Major Lazer - O2 ABC, Glasgow, Sun 22 Apr
A ballsy and daft neo-dancehall party that wasn't shared enough with the audience
‘Make some noise for all the asses!’ encouraged super-producer, and one half of Major Lazer, Diplo, midway through the band’s dancehall blitzkrieg of a live show. A dozen Glaswegian girls had been hoisted from the audience onto the O2 ABC stage to perform the booty-popping ‘daggering’ dance moves that have helped make Major Lazer shows (and videos) notorious, and have contributed to an upsurge in fractured penises in Jamaica due to over-vigorous dance floor frottaging.
It was the high point of an evening that otherwise revolved around a) putting your hands in the air b) jumping up and down and c) waving your shirt around over your head. Art-pop it wasn’t, but Major Lazer did manage to bring some sense of a reggae soundclash free-for-all to Sauchiehall Street on a rainy Sunday night.
Major Lazer is the fictional frontman for the musical collaboration of producers Diplo and Switch. He’s a Jamaican commando who lost both his arms during the secret zombie wars of 1984, to have them replaced with – you guessed it – lasers.
In reality the production team face the same problem that all burgeoning dance acts do – how to build a live show around two guys pressing buttons? The Chemical Brothers have jaw-dropping visuals. Basement Jaxx have a carnival of dancers and vocalists. Major Lazer? Well, they have asses, of course, but also a hype man, working up the crowd to fever pitch. The combined effect of neon visuals, jerking dancers and lots of shouting does, indeed, help you lose your shit. But after the sweating and the bouncing and the gawping was all over, there wasn’t a lot underpinning this glorified DJ set.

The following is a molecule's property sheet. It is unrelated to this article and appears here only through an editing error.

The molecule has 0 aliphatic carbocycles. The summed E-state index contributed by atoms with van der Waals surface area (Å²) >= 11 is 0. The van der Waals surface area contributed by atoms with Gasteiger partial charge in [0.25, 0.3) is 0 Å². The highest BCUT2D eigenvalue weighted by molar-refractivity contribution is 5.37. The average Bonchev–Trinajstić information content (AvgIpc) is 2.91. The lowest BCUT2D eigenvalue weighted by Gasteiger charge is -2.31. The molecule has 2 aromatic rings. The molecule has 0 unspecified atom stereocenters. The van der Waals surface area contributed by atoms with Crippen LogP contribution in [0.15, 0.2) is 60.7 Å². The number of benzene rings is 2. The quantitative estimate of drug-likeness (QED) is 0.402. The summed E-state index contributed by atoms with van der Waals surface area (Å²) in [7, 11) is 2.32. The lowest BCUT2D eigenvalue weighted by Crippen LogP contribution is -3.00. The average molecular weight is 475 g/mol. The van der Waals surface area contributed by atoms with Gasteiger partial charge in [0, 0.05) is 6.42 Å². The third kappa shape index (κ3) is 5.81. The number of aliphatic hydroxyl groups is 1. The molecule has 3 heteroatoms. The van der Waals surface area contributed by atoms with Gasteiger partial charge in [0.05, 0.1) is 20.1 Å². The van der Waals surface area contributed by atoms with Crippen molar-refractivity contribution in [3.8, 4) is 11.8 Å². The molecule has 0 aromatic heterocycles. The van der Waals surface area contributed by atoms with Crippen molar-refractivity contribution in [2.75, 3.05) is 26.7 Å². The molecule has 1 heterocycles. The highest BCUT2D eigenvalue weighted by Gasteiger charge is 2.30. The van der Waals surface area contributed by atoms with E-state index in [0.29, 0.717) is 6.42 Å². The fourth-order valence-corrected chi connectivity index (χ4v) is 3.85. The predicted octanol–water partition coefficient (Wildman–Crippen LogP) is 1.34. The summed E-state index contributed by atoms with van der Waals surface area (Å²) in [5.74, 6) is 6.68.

Switch and Diplo have, between them, worked on records for Beyoncé, Usher, Azealia Banks, Santigold and, most famously, M.I.A. They’re hugely influential figures in modern dance music, and so important that one of them, Switch, hadn’t turned up. The set was a mixture of own-brand Major Lazer anthems and old school reggae and dancehall classics (‘Who Am I’ by Beenie Man anyone?) that also incorporated tweaked-out, jumpstyle house, furious drum & bass and even the vocals of Dirty Projectors’ Amber Coffman on upcoming release ‘Get Free’. The music was ballsy and daft, which would have been a plus had the show not descended into an onstage party for the entourages of Major Lazer and support Toddla T, who backslapped and in-joked until the anticlimactic final, drunken sign-offs came at 10.30pm and everyone headed to the after-party.
The offhand brilliance of Major Lazer’s jacking neo-dancehall wasn’t lost, but if you’re going to have that much fun, it’s polite to take your audience along with you.